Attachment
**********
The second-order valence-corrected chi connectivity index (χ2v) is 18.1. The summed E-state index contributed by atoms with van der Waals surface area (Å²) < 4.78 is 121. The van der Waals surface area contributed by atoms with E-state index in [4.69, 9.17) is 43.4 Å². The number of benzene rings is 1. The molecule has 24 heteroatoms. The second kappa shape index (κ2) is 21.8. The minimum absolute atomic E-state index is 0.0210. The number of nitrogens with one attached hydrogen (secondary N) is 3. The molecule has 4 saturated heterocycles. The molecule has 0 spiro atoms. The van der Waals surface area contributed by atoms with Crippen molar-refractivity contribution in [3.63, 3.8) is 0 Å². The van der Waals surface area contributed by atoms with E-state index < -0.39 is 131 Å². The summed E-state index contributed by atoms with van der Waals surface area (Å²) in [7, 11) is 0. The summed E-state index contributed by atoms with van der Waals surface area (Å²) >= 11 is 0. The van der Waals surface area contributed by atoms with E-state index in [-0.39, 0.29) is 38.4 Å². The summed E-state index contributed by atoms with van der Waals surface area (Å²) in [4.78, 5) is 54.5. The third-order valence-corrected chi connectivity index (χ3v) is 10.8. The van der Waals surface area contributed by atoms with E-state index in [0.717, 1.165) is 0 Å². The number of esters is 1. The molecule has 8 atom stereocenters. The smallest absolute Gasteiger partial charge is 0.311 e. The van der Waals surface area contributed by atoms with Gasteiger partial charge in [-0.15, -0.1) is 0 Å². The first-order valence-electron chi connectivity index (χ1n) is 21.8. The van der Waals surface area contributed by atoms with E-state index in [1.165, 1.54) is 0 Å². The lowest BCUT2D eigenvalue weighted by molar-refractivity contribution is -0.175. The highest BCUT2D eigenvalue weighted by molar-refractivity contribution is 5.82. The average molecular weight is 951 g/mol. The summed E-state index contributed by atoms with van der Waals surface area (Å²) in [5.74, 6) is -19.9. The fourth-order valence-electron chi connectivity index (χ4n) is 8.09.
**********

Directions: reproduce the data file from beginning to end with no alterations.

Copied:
The second-order valence-corrected chi connectivity index (χ2v) is 18.1. The summed E-state index contributed by atoms with van der Waals surface area (Å²) < 4.78 is 121. The van der Waals surface area contributed by atoms with E-state index in [4.69, 9.17) is 43.4 Å². The number of benzene rings is 1. The molecule has 24 heteroatoms. The second kappa shape index (κ2) is 21.8. The minimum absolute atomic E-state index is 0.0210. The number of nitrogens with one attached hydrogen (secondary N) is 3. The molecule has 4 saturated heterocycles. The molecule has 0 spiro atoms. The van der Waals surface area contributed by atoms with Crippen molar-refractivity contribution in [3.63, 3.8) is 0 Å². The van der Waals surface area contributed by atoms with E-state index < -0.39 is 131 Å². The summed E-state index contributed by atoms with van der Waals surface area (Å²) in [7, 11) is 0. The summed E-state index contributed by atoms with van der Waals surface area (Å²) >= 11 is 0. The van der Waals surface area contributed by atoms with E-state index in [-0.39, 0.29) is 38.4 Å². The summed E-state index contributed by atoms with van der Waals surface area (Å²) in [4.78, 5) is 54.5. The third-order valence-corrected chi connectivity index (χ3v) is 10.8. The van der Waals surface area contributed by atoms with E-state index in [0.717, 1.165) is 0 Å². The number of esters is 1. The molecule has 8 atom stereocenters. The smallest absolute Gasteiger partial charge is 0.311 e. The van der Waals surface area contributed by atoms with Gasteiger partial charge in [-0.15, -0.1) is 0 Å². The first-order valence-electron chi connectivity index (χ1n) is 21.8. The van der Waals surface area contributed by atoms with E-state index in [1.165, 1.54) is 0 Å². The lowest BCUT2D eigenvalue weighted by molar-refractivity contribution is -0.175. The highest BCUT2D eigenvalue weighted by molar-refractivity contribution is 5.82. The average molecular weight is 951 g/mol. The summed E-state index contributed by atoms with van der Waals surface area (Å²) in [5.74, 6) is -19.9. The fourth-order valence-electron chi connectivity index (χ4n) is 8.09.